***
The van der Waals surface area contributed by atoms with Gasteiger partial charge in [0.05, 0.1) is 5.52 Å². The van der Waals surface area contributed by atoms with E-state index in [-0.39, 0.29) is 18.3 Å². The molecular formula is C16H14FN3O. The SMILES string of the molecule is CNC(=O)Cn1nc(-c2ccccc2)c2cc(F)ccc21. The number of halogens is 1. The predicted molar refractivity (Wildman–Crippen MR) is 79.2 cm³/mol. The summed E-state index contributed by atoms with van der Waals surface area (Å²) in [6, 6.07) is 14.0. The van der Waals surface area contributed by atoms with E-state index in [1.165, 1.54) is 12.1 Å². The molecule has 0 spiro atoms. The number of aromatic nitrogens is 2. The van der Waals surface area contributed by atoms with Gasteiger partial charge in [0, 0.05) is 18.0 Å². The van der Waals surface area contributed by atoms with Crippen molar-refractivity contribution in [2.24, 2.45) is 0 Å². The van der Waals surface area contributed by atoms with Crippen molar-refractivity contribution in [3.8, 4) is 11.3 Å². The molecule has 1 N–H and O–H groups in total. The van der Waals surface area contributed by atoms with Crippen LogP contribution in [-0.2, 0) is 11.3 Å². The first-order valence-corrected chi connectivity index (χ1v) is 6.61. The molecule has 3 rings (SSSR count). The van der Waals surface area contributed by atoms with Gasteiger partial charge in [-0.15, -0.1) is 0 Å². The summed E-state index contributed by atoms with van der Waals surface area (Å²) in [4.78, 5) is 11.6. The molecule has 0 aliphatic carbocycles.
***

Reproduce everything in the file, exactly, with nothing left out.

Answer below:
The van der Waals surface area contributed by atoms with Gasteiger partial charge in [0.05, 0.1) is 5.52 Å². The van der Waals surface area contributed by atoms with E-state index in [-0.39, 0.29) is 18.3 Å². The molecular formula is C16H14FN3O. The SMILES string of the molecule is CNC(=O)Cn1nc(-c2ccccc2)c2cc(F)ccc21. The number of halogens is 1. The predicted molar refractivity (Wildman–Crippen MR) is 79.2 cm³/mol. The summed E-state index contributed by atoms with van der Waals surface area (Å²) in [6, 6.07) is 14.0. The van der Waals surface area contributed by atoms with E-state index in [1.165, 1.54) is 12.1 Å². The molecule has 0 spiro atoms. The number of aromatic nitrogens is 2. The van der Waals surface area contributed by atoms with Gasteiger partial charge in [0, 0.05) is 18.0 Å². The van der Waals surface area contributed by atoms with Crippen molar-refractivity contribution in [2.24, 2.45) is 0 Å². The van der Waals surface area contributed by atoms with Crippen molar-refractivity contribution in [3.8, 4) is 11.3 Å². The molecule has 1 N–H and O–H groups in total. The van der Waals surface area contributed by atoms with Crippen LogP contribution in [-0.2, 0) is 11.3 Å². The first-order valence-corrected chi connectivity index (χ1v) is 6.61. The molecule has 3 rings (SSSR count). The van der Waals surface area contributed by atoms with Gasteiger partial charge in [-0.15, -0.1) is 0 Å². The summed E-state index contributed by atoms with van der Waals surface area (Å²) in [4.78, 5) is 11.6. The molecule has 0 aliphatic carbocycles.